C. The Effect of the Court's Ruling as to the Counts I and II of Plaintiff's Complaint
Consistent with the court's rulings reducing to judgment the federal tax assessments against Quinn and allowing the United States to proceed with a judicial sale to enforce the Lien, the court also enters judgment as to Counts I and II of Plaintiff's Complaint. Although these claims were not asserted against the United States, the court finds it appropriate to enter judgment on these claims based on the judgments as to the crossclaims and counterclaim. See Sanchez v. Triple-S Mgmt., Corp., 492 F.3d 1, 7-8 (1st Cir. 2007) (ruling that a court may enter summary judgment sua sponte “before any discovery had taken place, where the decision was based on legal conclusions independent of any potentially available evidence”). Plaintiff sought a declaration from the court as to the “true amount due” on the Lien. As this amount has been determined by the court's ruling on the crossclaims and counterclaim, the court enters judgment as to Count I and declares the “true amount due” on that the Lien to be $103,319.35, plus statutory interest and accruals from July 12, 2022 through the date the judgment is satisfied. Additionally, since the court's judgment that the United States may proceed to enforce the Lien as to the Property is inconsistent with the quiet title claim Plaintiff brought in Count II of her complaint, the court dismisses Count II with prejudice.
D. Separate Judgment Pursuant to Fed. R. Civ. P. 54(b)
Federal Rule of Civil Procedure 54(b) “permits a district court to issue a partial final judgment that is immediately appealable as to particular claims or parties when those claims or parties can be sufficiently separated from other claims or parties in the case.” Amyndas Pharms., S.A. v. Zealand Pharma A/S, 48 F.4th 18, 28 (1st Cir. 2022). In order to certify this judgment as final under Rule 54(b), this court must determine “both that its decision regarding a claim or party is sufficiently final and that ‘there is no just reason for delay[ing]’ an immediate appeal.” Id. The court's judgment addresses all claims in this case regarding the right of the United States to collect Quinn's unpaid federal tax assessments, including by enforcing the Lien through a judicial sale of the Property. Plaintiff's claims against Quinn, Normoyle, and Soja, which are factually and legally distinct from the claims related to the government's rights to enforce the Lien, survive without the need for the United States to remain a party-in-interest. This permits remand of the remaining claims to state court, the forum originally chosen by Plaintiff. For these reasons, the court finds there is no just reason to delay entry of final judgment as to the counterclaims, crossclaim, and Counts I and II of Plaintiff's Complaint.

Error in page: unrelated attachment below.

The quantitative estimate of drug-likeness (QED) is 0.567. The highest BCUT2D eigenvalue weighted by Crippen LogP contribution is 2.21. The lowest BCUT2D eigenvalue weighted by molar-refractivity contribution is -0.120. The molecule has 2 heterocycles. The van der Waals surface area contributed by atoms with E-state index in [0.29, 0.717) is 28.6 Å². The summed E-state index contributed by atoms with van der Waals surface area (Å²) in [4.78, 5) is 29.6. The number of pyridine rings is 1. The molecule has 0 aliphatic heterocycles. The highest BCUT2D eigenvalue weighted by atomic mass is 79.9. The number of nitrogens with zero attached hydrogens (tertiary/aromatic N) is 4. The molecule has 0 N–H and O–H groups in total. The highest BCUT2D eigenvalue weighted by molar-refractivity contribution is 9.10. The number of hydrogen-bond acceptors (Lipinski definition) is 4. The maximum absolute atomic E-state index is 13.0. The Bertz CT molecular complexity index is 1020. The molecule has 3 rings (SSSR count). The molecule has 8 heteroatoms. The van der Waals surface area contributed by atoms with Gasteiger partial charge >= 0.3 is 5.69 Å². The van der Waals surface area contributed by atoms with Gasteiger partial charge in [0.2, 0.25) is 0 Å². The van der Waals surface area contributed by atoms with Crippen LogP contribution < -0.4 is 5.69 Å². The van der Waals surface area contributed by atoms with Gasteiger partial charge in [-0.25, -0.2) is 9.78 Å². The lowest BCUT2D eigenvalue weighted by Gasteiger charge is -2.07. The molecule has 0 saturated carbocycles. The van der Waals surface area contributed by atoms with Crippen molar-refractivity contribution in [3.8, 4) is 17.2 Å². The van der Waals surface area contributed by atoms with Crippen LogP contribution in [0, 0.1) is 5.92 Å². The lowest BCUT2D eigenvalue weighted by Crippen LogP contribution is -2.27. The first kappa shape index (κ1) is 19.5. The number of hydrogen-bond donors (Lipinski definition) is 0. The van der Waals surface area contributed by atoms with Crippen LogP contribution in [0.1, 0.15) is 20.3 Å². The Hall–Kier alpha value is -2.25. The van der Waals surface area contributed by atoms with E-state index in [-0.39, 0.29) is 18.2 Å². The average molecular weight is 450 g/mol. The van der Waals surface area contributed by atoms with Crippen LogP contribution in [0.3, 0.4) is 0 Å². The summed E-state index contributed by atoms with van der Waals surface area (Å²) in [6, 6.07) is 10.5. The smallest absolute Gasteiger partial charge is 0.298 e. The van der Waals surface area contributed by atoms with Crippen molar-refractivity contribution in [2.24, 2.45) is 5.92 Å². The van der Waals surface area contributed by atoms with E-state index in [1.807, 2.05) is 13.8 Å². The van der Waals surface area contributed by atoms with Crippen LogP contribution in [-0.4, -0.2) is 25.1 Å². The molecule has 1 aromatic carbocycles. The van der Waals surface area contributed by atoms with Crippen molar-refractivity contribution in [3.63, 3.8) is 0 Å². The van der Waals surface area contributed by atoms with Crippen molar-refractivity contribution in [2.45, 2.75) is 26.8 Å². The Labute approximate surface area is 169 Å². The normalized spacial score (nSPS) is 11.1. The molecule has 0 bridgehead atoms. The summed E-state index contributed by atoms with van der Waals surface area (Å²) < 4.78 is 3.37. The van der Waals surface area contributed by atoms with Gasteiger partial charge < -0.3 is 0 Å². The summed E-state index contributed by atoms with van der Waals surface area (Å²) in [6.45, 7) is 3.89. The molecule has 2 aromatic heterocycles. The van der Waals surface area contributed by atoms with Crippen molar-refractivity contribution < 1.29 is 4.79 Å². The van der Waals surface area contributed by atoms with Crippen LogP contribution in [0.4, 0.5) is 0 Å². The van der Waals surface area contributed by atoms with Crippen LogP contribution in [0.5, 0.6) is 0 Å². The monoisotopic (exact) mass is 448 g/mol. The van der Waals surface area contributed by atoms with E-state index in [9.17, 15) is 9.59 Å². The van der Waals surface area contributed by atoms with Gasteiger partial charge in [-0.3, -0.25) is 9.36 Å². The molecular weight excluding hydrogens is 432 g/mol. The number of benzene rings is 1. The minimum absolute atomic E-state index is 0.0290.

When Plaintiff filed her Complaint, she and Defendants Quinn, Normoyle, and Soja were all citizens of Massachusetts and Plaintiff's claims against Quinn, Normoyle, and Soja arose under Massachusetts law. Despite Plaintiff's framing, the United States removed the complaint pursuant to 28 U.S.C. §§ 1441 and 1442, asserting the question raised in Counts I and II, relating to the amount of the Lien and the government's right to enforce it, presented federal questions and asserted claims against the United States. Plaintiff did not contest the removal and the court is satisfied that it has original jurisdiction over claims relating to the government's right to enforce the Lien in the amount of the assessments made against Quinn for the 2009 through 2014 tax years. Having now resolved the crossclaims, counterclaim, and Counts I and II of Plaintiff's Complaint, the court observes that the claims asserted in Counts III through VI now predominate. The court, therefore, declines to exercise supplemental jurisdiction pursuant to 28 U.S.C. § 1367(c)(2). As this action originated in state court, the court severs and remands Counts III through VI back to state court. See Cobb v. Roshto, 34 F.Appx. 962 (5th Cir. 2002) (unreported) (affirming district court's remand of state law claims pursuant to 28 U.S.C. § 1367(c)(2) despite retaining federal question claims for substantive rulings).
For the foregoing reasons, the court enters summary judgment in favor of the United States as to its crossclaims against Quinn and its counterclaim against Plaintiff (Dkt. No. 45). The court also enters declaratory judgment as to Count I of Plaintiff's Complaint, ruling the true amount due under the Lien is $103,319.35, plus statutory interest and accruals from July 12, 2022 through the date the judgment is satisfied, and dismisses with prejudice Count II of Plaintiff's Complaint seeking to quiet title to the Property. The court further certifies that this judgment is final under Rule 54(b). The United States may file a motion for judicial sale 90 days after the date of this judgment, unless it has been paid the full amount due under the Lien. Plaintiff may petition for a reasonable extension if necessary. Finally, Counts III through VI of Plaintiff's Complaint are remanded to state court.
It is So Ordered.
MASTROIANNI, United States District Judge
Response sent, thank you
Docket No: Civil Action No. 22-30010-MGM
Decided: February 03, 2023
Court: United States District Court, D. Massachusetts.